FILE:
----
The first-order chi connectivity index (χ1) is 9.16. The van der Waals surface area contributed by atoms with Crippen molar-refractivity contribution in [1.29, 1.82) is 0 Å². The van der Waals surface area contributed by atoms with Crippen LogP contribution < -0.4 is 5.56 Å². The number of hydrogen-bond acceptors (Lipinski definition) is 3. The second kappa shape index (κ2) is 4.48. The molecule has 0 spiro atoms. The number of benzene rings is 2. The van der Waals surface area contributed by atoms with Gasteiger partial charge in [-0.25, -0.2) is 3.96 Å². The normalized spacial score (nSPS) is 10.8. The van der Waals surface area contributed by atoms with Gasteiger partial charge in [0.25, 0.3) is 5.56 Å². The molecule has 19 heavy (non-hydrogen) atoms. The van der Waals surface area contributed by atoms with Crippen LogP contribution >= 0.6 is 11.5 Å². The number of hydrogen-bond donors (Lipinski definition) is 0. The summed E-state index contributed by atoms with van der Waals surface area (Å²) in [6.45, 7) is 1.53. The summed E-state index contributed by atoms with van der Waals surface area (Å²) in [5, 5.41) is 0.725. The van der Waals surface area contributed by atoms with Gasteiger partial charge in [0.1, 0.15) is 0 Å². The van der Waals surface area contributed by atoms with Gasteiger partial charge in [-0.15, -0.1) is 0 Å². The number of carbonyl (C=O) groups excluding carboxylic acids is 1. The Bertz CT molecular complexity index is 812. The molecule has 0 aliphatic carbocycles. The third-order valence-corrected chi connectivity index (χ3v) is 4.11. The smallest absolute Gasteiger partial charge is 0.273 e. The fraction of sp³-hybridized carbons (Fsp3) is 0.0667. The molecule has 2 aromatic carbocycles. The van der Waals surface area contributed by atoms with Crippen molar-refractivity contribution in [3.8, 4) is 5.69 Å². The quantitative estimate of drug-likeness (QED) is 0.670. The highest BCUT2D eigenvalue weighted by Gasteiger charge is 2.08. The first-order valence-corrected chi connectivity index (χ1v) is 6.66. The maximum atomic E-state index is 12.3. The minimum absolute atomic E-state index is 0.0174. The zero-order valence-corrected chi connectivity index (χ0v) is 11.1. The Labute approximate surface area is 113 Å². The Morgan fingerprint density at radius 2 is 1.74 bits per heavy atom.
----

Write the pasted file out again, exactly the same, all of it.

The first-order chi connectivity index (χ1) is 9.16. The van der Waals surface area contributed by atoms with Crippen molar-refractivity contribution in [1.29, 1.82) is 0 Å². The van der Waals surface area contributed by atoms with Crippen LogP contribution < -0.4 is 5.56 Å². The number of hydrogen-bond acceptors (Lipinski definition) is 3. The second kappa shape index (κ2) is 4.48. The molecule has 0 spiro atoms. The number of benzene rings is 2. The van der Waals surface area contributed by atoms with Gasteiger partial charge in [-0.25, -0.2) is 3.96 Å². The normalized spacial score (nSPS) is 10.8. The van der Waals surface area contributed by atoms with Gasteiger partial charge in [0.25, 0.3) is 5.56 Å². The molecule has 19 heavy (non-hydrogen) atoms. The van der Waals surface area contributed by atoms with Crippen LogP contribution >= 0.6 is 11.5 Å². The number of hydrogen-bond donors (Lipinski definition) is 0. The summed E-state index contributed by atoms with van der Waals surface area (Å²) in [6.45, 7) is 1.53. The summed E-state index contributed by atoms with van der Waals surface area (Å²) in [5, 5.41) is 0.725. The van der Waals surface area contributed by atoms with Gasteiger partial charge in [0.1, 0.15) is 0 Å². The van der Waals surface area contributed by atoms with Gasteiger partial charge in [-0.15, -0.1) is 0 Å². The number of carbonyl (C=O) groups excluding carboxylic acids is 1. The Bertz CT molecular complexity index is 812. The molecule has 0 aliphatic carbocycles. The third-order valence-corrected chi connectivity index (χ3v) is 4.11. The smallest absolute Gasteiger partial charge is 0.273 e. The fraction of sp³-hybridized carbons (Fsp3) is 0.0667. The molecule has 2 aromatic carbocycles. The van der Waals surface area contributed by atoms with Crippen molar-refractivity contribution in [3.8, 4) is 5.69 Å². The quantitative estimate of drug-likeness (QED) is 0.670. The highest BCUT2D eigenvalue weighted by Gasteiger charge is 2.08. The first-order valence-corrected chi connectivity index (χ1v) is 6.66. The maximum atomic E-state index is 12.3. The minimum absolute atomic E-state index is 0.0174. The zero-order valence-corrected chi connectivity index (χ0v) is 11.1. The Labute approximate surface area is 113 Å². The Morgan fingerprint density at radius 2 is 1.74 bits per heavy atom.